159  
    160 The reasoning behing having steps is approximately this - if there were no steps and a surviving a gen0 collection meant automativ promotion to gen1, then it means that at the time when gen0 happened several very new objects (which are potentially shortlived as well) get promoted to gen1. gen1 collections are expensive since higher generations are larger and hence these objects will reside in memory a long time before they get collected. On the other had if gen0 were divided into two steps then a gen0step0 object hops to gen0setp1 on its first survival and needs to survive yet another GC before it is promoted to gen1. [This I think is a very neat idea. My current understanding is that the .Net GC does have steps. Is this correct?]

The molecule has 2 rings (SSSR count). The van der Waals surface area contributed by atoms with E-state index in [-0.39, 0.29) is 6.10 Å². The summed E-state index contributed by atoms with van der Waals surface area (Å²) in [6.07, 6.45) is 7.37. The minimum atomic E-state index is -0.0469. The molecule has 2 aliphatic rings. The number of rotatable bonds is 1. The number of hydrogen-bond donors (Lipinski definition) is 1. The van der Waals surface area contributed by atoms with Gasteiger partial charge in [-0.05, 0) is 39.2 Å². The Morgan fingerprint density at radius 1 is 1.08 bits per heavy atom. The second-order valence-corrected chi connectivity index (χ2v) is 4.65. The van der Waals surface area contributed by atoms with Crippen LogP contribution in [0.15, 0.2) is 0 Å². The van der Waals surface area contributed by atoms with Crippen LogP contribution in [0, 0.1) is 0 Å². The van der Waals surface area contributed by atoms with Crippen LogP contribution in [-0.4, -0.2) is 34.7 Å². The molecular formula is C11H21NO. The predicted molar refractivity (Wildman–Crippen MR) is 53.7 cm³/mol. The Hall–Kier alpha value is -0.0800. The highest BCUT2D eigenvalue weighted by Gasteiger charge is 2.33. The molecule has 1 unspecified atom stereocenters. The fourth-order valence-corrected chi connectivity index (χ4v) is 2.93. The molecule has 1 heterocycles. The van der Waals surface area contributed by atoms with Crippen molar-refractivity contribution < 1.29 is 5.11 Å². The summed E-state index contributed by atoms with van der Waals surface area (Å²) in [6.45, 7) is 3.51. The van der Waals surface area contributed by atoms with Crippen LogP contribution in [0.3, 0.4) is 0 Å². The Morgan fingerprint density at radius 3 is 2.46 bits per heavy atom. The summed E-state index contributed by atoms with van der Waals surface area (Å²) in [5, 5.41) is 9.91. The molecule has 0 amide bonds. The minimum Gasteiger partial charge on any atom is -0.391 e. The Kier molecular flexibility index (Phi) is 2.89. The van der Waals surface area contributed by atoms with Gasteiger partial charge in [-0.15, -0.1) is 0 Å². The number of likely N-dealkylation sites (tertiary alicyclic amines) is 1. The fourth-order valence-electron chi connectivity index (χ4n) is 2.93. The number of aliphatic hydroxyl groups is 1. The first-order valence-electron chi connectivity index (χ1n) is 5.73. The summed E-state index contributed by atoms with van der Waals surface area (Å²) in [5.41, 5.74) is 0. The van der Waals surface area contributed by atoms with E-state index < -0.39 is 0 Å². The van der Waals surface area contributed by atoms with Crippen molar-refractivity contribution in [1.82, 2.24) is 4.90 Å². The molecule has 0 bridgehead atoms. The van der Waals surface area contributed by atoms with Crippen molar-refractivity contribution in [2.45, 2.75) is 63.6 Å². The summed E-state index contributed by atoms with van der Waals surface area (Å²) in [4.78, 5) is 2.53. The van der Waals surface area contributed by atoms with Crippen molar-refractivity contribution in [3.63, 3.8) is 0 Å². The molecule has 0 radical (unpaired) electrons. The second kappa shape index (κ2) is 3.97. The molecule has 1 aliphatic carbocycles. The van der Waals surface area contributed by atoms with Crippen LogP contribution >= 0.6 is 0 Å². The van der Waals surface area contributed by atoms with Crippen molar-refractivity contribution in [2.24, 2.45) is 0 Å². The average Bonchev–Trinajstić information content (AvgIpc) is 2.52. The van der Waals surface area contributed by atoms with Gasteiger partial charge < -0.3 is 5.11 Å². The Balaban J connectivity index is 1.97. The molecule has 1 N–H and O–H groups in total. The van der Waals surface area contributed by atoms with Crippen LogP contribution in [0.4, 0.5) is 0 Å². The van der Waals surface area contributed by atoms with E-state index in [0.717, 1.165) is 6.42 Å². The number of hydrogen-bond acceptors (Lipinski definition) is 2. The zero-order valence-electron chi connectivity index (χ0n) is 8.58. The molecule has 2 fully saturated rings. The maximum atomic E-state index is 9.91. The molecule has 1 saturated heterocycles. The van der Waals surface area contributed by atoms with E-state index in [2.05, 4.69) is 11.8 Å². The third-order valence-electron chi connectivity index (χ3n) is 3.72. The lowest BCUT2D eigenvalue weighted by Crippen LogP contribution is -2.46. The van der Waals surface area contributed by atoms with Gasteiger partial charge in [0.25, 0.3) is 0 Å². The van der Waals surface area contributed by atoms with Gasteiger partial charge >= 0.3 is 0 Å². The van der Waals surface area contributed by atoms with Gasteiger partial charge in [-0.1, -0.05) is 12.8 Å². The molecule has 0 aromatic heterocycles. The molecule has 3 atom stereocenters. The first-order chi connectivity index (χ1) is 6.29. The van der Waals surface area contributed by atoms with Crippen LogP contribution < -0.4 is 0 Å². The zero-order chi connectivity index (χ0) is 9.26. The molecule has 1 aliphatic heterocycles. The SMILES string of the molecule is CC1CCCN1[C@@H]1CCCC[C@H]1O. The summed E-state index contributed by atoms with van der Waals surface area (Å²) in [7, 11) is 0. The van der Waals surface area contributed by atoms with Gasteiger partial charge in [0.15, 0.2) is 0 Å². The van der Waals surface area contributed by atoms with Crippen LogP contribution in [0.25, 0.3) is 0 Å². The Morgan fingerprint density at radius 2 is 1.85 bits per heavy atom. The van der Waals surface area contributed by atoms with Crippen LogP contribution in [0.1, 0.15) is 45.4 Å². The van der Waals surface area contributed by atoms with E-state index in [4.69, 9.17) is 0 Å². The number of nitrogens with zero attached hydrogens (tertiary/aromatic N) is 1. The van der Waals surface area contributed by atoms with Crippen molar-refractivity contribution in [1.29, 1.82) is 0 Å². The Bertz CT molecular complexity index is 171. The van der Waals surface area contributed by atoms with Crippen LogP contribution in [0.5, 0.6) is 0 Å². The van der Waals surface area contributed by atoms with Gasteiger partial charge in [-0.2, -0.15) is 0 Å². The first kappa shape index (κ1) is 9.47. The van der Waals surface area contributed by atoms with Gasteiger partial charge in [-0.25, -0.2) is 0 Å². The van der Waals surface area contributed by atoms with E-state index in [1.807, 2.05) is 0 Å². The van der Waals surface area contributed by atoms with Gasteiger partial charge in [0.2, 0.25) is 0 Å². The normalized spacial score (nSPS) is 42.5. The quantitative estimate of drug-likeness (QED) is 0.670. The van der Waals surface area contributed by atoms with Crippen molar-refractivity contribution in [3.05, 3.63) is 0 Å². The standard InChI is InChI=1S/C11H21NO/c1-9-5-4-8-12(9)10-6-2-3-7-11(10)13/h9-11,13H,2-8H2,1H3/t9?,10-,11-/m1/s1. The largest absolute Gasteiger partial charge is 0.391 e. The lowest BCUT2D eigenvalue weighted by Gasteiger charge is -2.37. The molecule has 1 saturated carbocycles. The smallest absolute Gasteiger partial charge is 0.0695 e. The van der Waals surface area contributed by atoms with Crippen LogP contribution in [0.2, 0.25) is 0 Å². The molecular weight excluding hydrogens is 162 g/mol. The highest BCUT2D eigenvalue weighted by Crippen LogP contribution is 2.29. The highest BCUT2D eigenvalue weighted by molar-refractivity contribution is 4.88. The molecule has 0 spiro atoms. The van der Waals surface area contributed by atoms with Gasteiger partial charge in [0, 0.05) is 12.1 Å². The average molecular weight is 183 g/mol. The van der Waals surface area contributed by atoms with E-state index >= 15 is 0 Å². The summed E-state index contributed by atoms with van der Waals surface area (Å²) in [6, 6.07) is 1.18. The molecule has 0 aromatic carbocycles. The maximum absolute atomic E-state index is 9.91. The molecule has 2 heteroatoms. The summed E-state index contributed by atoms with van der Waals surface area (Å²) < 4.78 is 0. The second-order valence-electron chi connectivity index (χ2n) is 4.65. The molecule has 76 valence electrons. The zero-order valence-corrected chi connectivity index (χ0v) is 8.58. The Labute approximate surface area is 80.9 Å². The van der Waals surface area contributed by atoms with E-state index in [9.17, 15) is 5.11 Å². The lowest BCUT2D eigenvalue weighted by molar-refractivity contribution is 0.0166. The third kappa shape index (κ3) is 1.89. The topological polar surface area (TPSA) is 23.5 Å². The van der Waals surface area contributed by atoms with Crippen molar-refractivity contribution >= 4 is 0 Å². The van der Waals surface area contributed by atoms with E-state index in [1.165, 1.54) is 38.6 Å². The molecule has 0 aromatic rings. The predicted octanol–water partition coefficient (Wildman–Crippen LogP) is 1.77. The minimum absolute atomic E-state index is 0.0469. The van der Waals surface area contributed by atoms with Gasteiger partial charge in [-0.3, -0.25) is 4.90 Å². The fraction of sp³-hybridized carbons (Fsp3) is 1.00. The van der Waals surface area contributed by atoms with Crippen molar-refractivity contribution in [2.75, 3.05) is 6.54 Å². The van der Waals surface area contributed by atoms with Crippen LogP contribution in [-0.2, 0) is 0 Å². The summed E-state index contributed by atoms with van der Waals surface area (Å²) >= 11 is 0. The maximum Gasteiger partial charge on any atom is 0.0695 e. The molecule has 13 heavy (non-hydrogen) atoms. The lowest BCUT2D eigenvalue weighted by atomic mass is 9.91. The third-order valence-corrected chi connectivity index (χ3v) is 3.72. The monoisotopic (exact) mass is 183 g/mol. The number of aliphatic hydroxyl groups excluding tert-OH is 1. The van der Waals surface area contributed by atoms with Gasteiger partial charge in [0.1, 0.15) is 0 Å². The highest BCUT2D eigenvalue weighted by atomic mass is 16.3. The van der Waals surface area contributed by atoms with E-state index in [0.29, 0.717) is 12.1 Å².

161  
    162 That said, lets look at the data structures. This is what a generation looks like -  
    163 {{{ 
    164 typedef struct generation_ { 
    165   unsigned int   no;                    /* generation number */ 
    166   step *         steps;                 /* steps */ 
    167   unsigned int   n_steps;               /* number of steps */ 
    168   unsigned int   max_blocks;            /* max blocks in step 0 */ 
    169   bdescr        *mut_list;              /* mut objects in this gen (not G0)*/ 
    170  
    171   /* temporary use during GC: */ 
    172   bdescr        *saved_mut_list; 
    173  
    174   /* stats information */ 
    175   unsigned int collections; 
    176   unsigned int failed_promotions; 
    177 } generation; 
    178 }}}